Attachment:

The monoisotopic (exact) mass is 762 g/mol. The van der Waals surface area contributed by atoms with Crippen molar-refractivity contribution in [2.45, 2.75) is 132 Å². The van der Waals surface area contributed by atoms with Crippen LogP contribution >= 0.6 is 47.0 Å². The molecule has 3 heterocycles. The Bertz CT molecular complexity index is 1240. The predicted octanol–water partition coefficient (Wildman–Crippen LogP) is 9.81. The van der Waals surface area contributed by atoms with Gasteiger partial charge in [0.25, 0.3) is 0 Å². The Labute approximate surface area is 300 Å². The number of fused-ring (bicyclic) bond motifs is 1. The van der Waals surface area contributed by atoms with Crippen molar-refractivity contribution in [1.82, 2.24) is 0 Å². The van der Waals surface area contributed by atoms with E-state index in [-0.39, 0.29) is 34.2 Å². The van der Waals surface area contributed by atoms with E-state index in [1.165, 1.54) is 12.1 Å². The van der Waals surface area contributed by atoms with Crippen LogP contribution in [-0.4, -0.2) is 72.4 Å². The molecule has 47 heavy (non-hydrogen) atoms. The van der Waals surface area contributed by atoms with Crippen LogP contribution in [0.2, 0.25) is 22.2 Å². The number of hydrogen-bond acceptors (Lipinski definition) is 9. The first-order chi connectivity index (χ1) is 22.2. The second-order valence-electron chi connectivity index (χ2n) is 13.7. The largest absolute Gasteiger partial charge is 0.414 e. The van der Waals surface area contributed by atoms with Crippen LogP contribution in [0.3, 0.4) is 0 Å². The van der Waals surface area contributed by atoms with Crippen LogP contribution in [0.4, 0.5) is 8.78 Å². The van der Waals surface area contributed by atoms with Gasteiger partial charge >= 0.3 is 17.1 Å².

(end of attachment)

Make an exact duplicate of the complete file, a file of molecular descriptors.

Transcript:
The monoisotopic (exact) mass is 762 g/mol. The van der Waals surface area contributed by atoms with Crippen molar-refractivity contribution in [2.45, 2.75) is 132 Å². The van der Waals surface area contributed by atoms with Crippen LogP contribution >= 0.6 is 47.0 Å². The molecule has 3 heterocycles. The Bertz CT molecular complexity index is 1240. The predicted octanol–water partition coefficient (Wildman–Crippen LogP) is 9.81. The van der Waals surface area contributed by atoms with Gasteiger partial charge in [0.25, 0.3) is 0 Å². The Labute approximate surface area is 300 Å². The number of fused-ring (bicyclic) bond motifs is 1. The van der Waals surface area contributed by atoms with Crippen molar-refractivity contribution in [1.82, 2.24) is 0 Å². The van der Waals surface area contributed by atoms with E-state index in [-0.39, 0.29) is 34.2 Å². The van der Waals surface area contributed by atoms with E-state index in [1.165, 1.54) is 12.1 Å². The van der Waals surface area contributed by atoms with Crippen LogP contribution in [-0.4, -0.2) is 72.4 Å². The molecule has 47 heavy (non-hydrogen) atoms. The van der Waals surface area contributed by atoms with Crippen LogP contribution in [0.2, 0.25) is 22.2 Å². The number of hydrogen-bond acceptors (Lipinski definition) is 9. The first-order chi connectivity index (χ1) is 22.2. The second-order valence-electron chi connectivity index (χ2n) is 13.7. The largest absolute Gasteiger partial charge is 0.414 e. The van der Waals surface area contributed by atoms with Crippen LogP contribution in [0.3, 0.4) is 0 Å². The van der Waals surface area contributed by atoms with Crippen LogP contribution in [0.4, 0.5) is 8.78 Å². The van der Waals surface area contributed by atoms with Gasteiger partial charge >= 0.3 is 17.1 Å².